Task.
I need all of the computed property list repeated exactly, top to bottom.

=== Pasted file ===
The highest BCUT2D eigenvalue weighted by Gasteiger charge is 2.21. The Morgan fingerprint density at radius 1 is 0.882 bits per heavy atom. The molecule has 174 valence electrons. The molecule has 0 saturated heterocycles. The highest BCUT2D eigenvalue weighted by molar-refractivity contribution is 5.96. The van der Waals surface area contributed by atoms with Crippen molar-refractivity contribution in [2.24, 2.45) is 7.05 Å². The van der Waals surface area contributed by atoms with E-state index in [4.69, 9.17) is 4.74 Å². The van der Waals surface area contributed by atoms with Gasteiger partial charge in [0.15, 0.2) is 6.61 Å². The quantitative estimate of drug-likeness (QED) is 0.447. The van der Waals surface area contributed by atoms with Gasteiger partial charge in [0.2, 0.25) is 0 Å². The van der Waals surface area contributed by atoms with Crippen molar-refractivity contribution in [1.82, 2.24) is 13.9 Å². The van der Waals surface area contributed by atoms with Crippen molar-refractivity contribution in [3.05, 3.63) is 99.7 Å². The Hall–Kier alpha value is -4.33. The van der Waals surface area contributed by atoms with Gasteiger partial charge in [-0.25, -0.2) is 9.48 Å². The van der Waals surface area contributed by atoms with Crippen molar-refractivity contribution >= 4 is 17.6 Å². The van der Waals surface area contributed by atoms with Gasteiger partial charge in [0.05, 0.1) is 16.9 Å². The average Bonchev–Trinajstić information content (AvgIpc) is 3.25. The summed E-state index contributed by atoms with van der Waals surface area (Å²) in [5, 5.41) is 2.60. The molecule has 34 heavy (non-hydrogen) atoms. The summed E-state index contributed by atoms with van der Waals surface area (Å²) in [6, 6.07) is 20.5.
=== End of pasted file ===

The highest BCUT2D eigenvalue weighted by Gasteiger charge is 2.21. The Morgan fingerprint density at radius 1 is 0.882 bits per heavy atom. The molecule has 174 valence electrons. The molecule has 0 saturated heterocycles. The highest BCUT2D eigenvalue weighted by molar-refractivity contribution is 5.96. The van der Waals surface area contributed by atoms with Crippen molar-refractivity contribution in [2.24, 2.45) is 7.05 Å². The van der Waals surface area contributed by atoms with E-state index in [4.69, 9.17) is 4.74 Å². The van der Waals surface area contributed by atoms with Gasteiger partial charge in [0.15, 0.2) is 6.61 Å². The quantitative estimate of drug-likeness (QED) is 0.447. The van der Waals surface area contributed by atoms with Gasteiger partial charge in [0.2, 0.25) is 0 Å². The van der Waals surface area contributed by atoms with Crippen molar-refractivity contribution in [1.82, 2.24) is 13.9 Å². The van der Waals surface area contributed by atoms with Crippen molar-refractivity contribution in [3.05, 3.63) is 99.7 Å². The Hall–Kier alpha value is -4.33. The van der Waals surface area contributed by atoms with Gasteiger partial charge in [-0.25, -0.2) is 9.48 Å². The van der Waals surface area contributed by atoms with Crippen molar-refractivity contribution >= 4 is 17.6 Å². The van der Waals surface area contributed by atoms with Gasteiger partial charge in [0.05, 0.1) is 16.9 Å². The average Bonchev–Trinajstić information content (AvgIpc) is 3.25. The summed E-state index contributed by atoms with van der Waals surface area (Å²) in [5, 5.41) is 2.60. The molecule has 34 heavy (non-hydrogen) atoms. The summed E-state index contributed by atoms with van der Waals surface area (Å²) in [6, 6.07) is 20.5.